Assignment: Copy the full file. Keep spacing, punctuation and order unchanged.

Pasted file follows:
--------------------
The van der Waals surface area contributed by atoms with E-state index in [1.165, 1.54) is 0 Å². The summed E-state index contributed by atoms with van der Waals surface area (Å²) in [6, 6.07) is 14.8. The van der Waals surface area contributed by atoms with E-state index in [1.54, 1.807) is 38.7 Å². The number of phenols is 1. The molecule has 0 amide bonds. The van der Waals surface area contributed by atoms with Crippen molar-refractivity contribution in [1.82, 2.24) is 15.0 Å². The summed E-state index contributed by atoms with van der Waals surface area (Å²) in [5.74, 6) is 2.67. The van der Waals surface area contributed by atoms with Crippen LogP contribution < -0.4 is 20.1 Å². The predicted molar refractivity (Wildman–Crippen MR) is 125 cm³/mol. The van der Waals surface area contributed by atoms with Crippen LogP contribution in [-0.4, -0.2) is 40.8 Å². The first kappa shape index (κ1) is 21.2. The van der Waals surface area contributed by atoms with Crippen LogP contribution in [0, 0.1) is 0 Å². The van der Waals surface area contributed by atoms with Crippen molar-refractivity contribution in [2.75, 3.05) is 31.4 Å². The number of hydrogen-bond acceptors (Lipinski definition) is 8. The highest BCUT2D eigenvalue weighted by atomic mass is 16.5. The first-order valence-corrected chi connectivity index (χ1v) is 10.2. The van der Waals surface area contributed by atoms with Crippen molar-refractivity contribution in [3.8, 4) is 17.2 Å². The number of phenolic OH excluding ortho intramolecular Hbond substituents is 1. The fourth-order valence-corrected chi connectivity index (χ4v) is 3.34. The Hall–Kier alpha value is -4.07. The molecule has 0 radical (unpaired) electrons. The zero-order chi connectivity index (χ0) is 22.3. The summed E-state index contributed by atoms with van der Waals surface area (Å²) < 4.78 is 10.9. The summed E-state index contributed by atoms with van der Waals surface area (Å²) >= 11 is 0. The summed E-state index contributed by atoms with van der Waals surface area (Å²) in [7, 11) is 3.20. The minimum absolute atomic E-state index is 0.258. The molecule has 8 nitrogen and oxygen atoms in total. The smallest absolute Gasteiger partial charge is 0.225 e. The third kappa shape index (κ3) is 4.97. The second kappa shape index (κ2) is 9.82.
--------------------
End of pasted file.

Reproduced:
The van der Waals surface area contributed by atoms with E-state index in [1.165, 1.54) is 0 Å². The summed E-state index contributed by atoms with van der Waals surface area (Å²) in [6, 6.07) is 14.8. The van der Waals surface area contributed by atoms with E-state index in [1.54, 1.807) is 38.7 Å². The number of phenols is 1. The molecule has 0 amide bonds. The van der Waals surface area contributed by atoms with Crippen molar-refractivity contribution in [1.82, 2.24) is 15.0 Å². The summed E-state index contributed by atoms with van der Waals surface area (Å²) in [5.74, 6) is 2.67. The van der Waals surface area contributed by atoms with Crippen LogP contribution < -0.4 is 20.1 Å². The predicted molar refractivity (Wildman–Crippen MR) is 125 cm³/mol. The van der Waals surface area contributed by atoms with Crippen LogP contribution in [-0.4, -0.2) is 40.8 Å². The first kappa shape index (κ1) is 21.2. The van der Waals surface area contributed by atoms with Crippen LogP contribution in [0, 0.1) is 0 Å². The van der Waals surface area contributed by atoms with Crippen molar-refractivity contribution in [2.75, 3.05) is 31.4 Å². The number of hydrogen-bond acceptors (Lipinski definition) is 8. The highest BCUT2D eigenvalue weighted by atomic mass is 16.5. The first-order valence-corrected chi connectivity index (χ1v) is 10.2. The van der Waals surface area contributed by atoms with Crippen molar-refractivity contribution in [3.8, 4) is 17.2 Å². The number of phenolic OH excluding ortho intramolecular Hbond substituents is 1. The fourth-order valence-corrected chi connectivity index (χ4v) is 3.34. The Hall–Kier alpha value is -4.07. The molecule has 0 radical (unpaired) electrons. The zero-order chi connectivity index (χ0) is 22.3. The summed E-state index contributed by atoms with van der Waals surface area (Å²) < 4.78 is 10.9. The summed E-state index contributed by atoms with van der Waals surface area (Å²) >= 11 is 0. The summed E-state index contributed by atoms with van der Waals surface area (Å²) in [7, 11) is 3.20. The minimum absolute atomic E-state index is 0.258. The molecule has 8 nitrogen and oxygen atoms in total. The smallest absolute Gasteiger partial charge is 0.225 e. The third kappa shape index (κ3) is 4.97. The second kappa shape index (κ2) is 9.82.